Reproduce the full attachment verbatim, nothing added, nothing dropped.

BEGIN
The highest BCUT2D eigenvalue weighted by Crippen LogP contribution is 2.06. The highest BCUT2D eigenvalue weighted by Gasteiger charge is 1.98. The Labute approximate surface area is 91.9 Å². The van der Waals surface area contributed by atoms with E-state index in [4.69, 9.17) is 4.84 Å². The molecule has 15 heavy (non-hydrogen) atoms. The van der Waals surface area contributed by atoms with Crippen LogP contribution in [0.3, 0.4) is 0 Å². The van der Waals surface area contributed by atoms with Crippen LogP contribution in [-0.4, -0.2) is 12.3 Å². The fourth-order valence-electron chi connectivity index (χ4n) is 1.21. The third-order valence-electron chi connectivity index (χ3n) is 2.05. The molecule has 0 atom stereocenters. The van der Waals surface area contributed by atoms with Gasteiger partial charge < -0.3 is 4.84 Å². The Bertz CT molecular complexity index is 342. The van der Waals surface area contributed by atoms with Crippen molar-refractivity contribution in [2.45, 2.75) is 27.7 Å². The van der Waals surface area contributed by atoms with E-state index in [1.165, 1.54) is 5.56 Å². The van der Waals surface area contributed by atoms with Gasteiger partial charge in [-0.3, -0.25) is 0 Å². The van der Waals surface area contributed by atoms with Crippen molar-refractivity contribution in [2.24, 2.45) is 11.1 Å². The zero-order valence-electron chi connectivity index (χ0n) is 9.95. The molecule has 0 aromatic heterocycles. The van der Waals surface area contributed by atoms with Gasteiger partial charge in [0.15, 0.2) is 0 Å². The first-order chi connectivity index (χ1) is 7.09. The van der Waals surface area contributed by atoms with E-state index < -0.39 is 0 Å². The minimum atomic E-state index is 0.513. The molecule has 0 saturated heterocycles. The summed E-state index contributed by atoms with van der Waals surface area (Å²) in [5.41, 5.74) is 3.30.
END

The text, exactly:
The highest BCUT2D eigenvalue weighted by Crippen LogP contribution is 2.06. The highest BCUT2D eigenvalue weighted by Gasteiger charge is 1.98. The Labute approximate surface area is 91.9 Å². The van der Waals surface area contributed by atoms with E-state index in [4.69, 9.17) is 4.84 Å². The molecule has 15 heavy (non-hydrogen) atoms. The van der Waals surface area contributed by atoms with Crippen LogP contribution in [0.3, 0.4) is 0 Å². The van der Waals surface area contributed by atoms with Crippen LogP contribution in [-0.4, -0.2) is 12.3 Å². The fourth-order valence-electron chi connectivity index (χ4n) is 1.21. The third-order valence-electron chi connectivity index (χ3n) is 2.05. The molecule has 0 atom stereocenters. The van der Waals surface area contributed by atoms with Gasteiger partial charge < -0.3 is 4.84 Å². The Bertz CT molecular complexity index is 342. The van der Waals surface area contributed by atoms with Crippen molar-refractivity contribution in [2.45, 2.75) is 27.7 Å². The van der Waals surface area contributed by atoms with E-state index in [1.165, 1.54) is 5.56 Å². The van der Waals surface area contributed by atoms with Gasteiger partial charge in [-0.3, -0.25) is 0 Å². The van der Waals surface area contributed by atoms with Crippen molar-refractivity contribution in [2.24, 2.45) is 11.1 Å². The zero-order valence-electron chi connectivity index (χ0n) is 9.95. The molecule has 0 aromatic heterocycles. The van der Waals surface area contributed by atoms with Gasteiger partial charge in [0.15, 0.2) is 0 Å². The first-order chi connectivity index (χ1) is 7.09. The van der Waals surface area contributed by atoms with E-state index < -0.39 is 0 Å². The minimum atomic E-state index is 0.513. The molecule has 0 saturated heterocycles. The summed E-state index contributed by atoms with van der Waals surface area (Å²) in [5.41, 5.74) is 3.30.